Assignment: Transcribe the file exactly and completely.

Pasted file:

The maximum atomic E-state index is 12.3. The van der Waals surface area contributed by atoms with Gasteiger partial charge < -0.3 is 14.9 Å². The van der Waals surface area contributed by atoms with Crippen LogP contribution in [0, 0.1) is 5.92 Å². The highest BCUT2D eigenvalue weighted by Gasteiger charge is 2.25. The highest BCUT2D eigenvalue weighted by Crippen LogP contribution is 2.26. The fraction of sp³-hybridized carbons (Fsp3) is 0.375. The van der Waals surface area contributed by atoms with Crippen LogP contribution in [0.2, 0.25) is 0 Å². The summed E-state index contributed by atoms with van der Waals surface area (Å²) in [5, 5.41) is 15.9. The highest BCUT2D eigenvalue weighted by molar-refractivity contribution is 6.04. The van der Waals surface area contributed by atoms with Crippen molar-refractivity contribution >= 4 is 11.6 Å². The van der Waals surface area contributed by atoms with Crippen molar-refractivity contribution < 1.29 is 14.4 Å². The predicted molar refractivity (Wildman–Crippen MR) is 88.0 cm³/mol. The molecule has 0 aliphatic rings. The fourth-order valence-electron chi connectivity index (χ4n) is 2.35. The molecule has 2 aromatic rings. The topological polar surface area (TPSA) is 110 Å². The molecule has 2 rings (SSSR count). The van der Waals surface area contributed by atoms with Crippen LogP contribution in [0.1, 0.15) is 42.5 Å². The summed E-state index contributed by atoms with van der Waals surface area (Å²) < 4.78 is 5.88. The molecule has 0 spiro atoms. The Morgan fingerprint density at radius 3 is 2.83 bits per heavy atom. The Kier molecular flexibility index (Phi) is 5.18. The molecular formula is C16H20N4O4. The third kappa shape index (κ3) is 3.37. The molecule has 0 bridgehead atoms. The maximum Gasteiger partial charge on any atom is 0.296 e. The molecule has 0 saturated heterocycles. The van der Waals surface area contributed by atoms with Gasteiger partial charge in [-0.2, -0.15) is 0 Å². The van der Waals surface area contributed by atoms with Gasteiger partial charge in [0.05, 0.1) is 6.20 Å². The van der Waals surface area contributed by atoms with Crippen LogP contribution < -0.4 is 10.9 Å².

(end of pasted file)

The maximum atomic E-state index is 12.3. The van der Waals surface area contributed by atoms with Gasteiger partial charge < -0.3 is 14.9 Å². The van der Waals surface area contributed by atoms with Crippen LogP contribution in [0, 0.1) is 5.92 Å². The highest BCUT2D eigenvalue weighted by Gasteiger charge is 2.25. The highest BCUT2D eigenvalue weighted by Crippen LogP contribution is 2.26. The fraction of sp³-hybridized carbons (Fsp3) is 0.375. The van der Waals surface area contributed by atoms with Crippen LogP contribution in [0.2, 0.25) is 0 Å². The summed E-state index contributed by atoms with van der Waals surface area (Å²) in [5, 5.41) is 15.9. The highest BCUT2D eigenvalue weighted by molar-refractivity contribution is 6.04. The van der Waals surface area contributed by atoms with Crippen molar-refractivity contribution >= 4 is 11.6 Å². The van der Waals surface area contributed by atoms with Crippen molar-refractivity contribution < 1.29 is 14.4 Å². The predicted molar refractivity (Wildman–Crippen MR) is 88.0 cm³/mol. The molecule has 0 aliphatic rings. The fourth-order valence-electron chi connectivity index (χ4n) is 2.35. The molecule has 2 aromatic rings. The topological polar surface area (TPSA) is 110 Å². The molecule has 2 rings (SSSR count). The van der Waals surface area contributed by atoms with Crippen LogP contribution in [0.1, 0.15) is 42.5 Å². The summed E-state index contributed by atoms with van der Waals surface area (Å²) < 4.78 is 5.88. The molecule has 0 spiro atoms. The Morgan fingerprint density at radius 3 is 2.83 bits per heavy atom. The Kier molecular flexibility index (Phi) is 5.18. The molecular formula is C16H20N4O4. The third kappa shape index (κ3) is 3.37. The molecule has 0 bridgehead atoms. The maximum Gasteiger partial charge on any atom is 0.296 e. The molecule has 0 saturated heterocycles. The van der Waals surface area contributed by atoms with Gasteiger partial charge in [-0.2, -0.15) is 0 Å². The van der Waals surface area contributed by atoms with Gasteiger partial charge in [0.05, 0.1) is 6.20 Å². The van der Waals surface area contributed by atoms with Crippen LogP contribution < -0.4 is 10.9 Å².